homepage logo

Island matriarch Grace Whitehead passes

Jan 26, 2011

Grace Rossiter Whitehead

Grace Rossiter Whitehead, one of Sanibel’s foremothers and the founder, along with her husband, Don Whitehead, of the Island Reporter in 1973, died on Tuesday, Jan. 11, 2011.

Born on Sept. 19, 1918, she was 92 when she died at the Lodge at Cypress Cove, where she had lived for the past five-plus years.

Whitehead was proclaimed the first City of Sanibel Founders Day Honoree in September 2005 “for her dedication and tireless efforts to the City and its citizens to improve the way of life on Sanibel. Grace Whitehead has contributed her energy and leadership to every aspect of this community,” the proclamation read.

Sanibel founding father, former mayor and councilman Porter Goss and, at that time C.I.A. director, sent her a letter of congratulations.

“What a wonderful tribute to recognize Grace Whitehead with a Founder’s Day award. There are so many ways she has positively impacted our island community over the past three and a half decades,” Goss’s letter read. “She was an intrepid bike path pioneer, often blazing trails on her bike years before the network of bike paths existed. Grace was a member of the group that started the Island Reporter. Readers came to know Grace and her down-to-earth manner through her column.”

Grace is survived by her sisters, Gloria Rossiter, of Patchogue, N.Y. and June Brown of Irvington, N.Y.; a brother, Jack Rossiter of California; nieces Carol Jennings and Kathleen Harmon of Fort Myers, June Boughton also of Patchogue, and Janet Allison of New York; and several grand-nieces. A third sister, Susan Hewing, is deceased.

A memorial service was held at the Sanibel United Congregational Church of Christ on Jan. 17 and attended by many islanders who had known her “since the beginning.” There will be a later service to commemorate the scattering of her ashes.

(NOTE: What follows is a portion of an extensive interview with Grace, written by Barbara Linstrom for the Sanibel-Captiva Islander issues of Sept. 24 and Oct. 1, 1999.)

Grace Whitehead saw a lot of changes during her well-over-30 years on Sanibel, including the formation of a newspaper and the incorporation of a city, but in her pre-Sanibel life, Whitehead saw the world.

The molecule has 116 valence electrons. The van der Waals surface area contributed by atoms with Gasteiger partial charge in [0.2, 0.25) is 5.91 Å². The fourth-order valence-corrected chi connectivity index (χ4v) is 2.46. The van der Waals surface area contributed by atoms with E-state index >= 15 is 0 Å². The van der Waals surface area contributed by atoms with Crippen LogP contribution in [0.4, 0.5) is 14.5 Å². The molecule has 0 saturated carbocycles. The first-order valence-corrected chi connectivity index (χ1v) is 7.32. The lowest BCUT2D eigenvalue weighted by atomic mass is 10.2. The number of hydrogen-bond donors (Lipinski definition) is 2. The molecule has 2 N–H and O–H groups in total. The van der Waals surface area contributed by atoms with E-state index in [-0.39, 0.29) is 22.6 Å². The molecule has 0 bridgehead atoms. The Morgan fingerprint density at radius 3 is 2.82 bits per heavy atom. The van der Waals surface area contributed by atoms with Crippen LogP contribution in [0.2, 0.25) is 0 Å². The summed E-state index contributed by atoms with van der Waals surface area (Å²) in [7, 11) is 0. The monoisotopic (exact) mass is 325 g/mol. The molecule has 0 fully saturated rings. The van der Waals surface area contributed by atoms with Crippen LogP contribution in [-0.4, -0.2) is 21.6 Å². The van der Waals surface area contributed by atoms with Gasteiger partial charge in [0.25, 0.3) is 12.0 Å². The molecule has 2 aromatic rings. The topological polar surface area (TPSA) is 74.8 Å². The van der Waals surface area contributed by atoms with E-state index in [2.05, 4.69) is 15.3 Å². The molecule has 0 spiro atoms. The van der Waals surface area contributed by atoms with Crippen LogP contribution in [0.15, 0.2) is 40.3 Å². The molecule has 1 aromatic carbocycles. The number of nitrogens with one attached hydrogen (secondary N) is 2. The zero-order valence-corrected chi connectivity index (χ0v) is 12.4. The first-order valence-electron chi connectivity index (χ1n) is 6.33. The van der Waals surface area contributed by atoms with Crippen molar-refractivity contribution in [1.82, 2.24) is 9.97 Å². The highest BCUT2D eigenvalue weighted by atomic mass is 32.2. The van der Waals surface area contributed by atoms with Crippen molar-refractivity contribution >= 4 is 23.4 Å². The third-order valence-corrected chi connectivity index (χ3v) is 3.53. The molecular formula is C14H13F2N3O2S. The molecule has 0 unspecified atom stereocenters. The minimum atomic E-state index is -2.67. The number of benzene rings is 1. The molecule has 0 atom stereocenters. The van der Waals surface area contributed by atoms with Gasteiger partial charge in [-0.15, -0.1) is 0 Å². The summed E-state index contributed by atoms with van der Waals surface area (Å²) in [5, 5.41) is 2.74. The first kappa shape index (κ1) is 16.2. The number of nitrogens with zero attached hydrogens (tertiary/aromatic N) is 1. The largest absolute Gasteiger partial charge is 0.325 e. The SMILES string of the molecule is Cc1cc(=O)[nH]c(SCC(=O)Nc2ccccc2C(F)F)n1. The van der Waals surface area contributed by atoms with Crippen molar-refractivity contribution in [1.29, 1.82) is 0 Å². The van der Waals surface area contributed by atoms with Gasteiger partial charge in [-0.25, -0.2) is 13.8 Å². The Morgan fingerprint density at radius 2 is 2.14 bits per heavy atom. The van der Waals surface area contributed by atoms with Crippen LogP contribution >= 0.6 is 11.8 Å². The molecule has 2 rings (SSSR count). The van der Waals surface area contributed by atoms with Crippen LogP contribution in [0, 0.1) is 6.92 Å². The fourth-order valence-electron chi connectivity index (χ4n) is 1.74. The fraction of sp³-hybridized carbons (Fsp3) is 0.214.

When she says she would have been a major in no time if she had stayed in the Army after the war, you take Grace Whitehead seriously. As a First Lieutenant in charge of a psychiatric ward on a hospital ship, she had proved her salt.

But, she also fell in love with an intelligent and charming administrative officer aboard that ship. And one day after they got off that vessel, they were married in New York City.

“We went to see a Supreme Court justice to get a waiver for the New York law that said you had to wait 72 hours to get married. He was in his robes, and he looked at me and said, ‘What’s your rush?’ and I said, ‘I’ve been living with this man on a hospital ship for two years; don’t you think it’s time we got married?’ and he said, ‘Yes, ma’am.'”

When Don Whitehead wed Grace E. Rossiter, the two embarked on quite a path. From working as a nurse in Paris for 10 years while Don was involved with the American Embassy, to helping him start a newspaper on Sanibel after he retired from the C.I.A., to traveling the world after they sold the Island Reporter, Whitehead had more than a of couple stories to tell.

It was May 1969 when Don and Grace Whitehead first crossed the causeway in an overcab camper with Don’s mother, a poodle and a parrot name Juju Don had bought for her in Africa in 1962 riding with them. “Don wanted to go where it was warm and do freelance writing.”

Researcher that he was, Don had solicited information from Chambers of Commerce all along the Southwest Florida coast and, from Sanibel, he received a letter from Priscilla Murphy of PMR Realty. “We had been two days en route from Sarasota to Fort Myers looking for a condo and we didn’t like anywhere we’d seen. Don suggested, ‘Well why don’t we try that island?'”

However, when they met with Priscilla Murphy, she told them there were no condominiums on Sanibel — and there never would be. The couple decided to keep trying their luck down the coast of Florida. “We were sitting in Key West at midnight and we still hadn’t seen anything we liked when Don asked, ‘What do you think of Sanibel Island?’ and I said, ‘Lovely!'”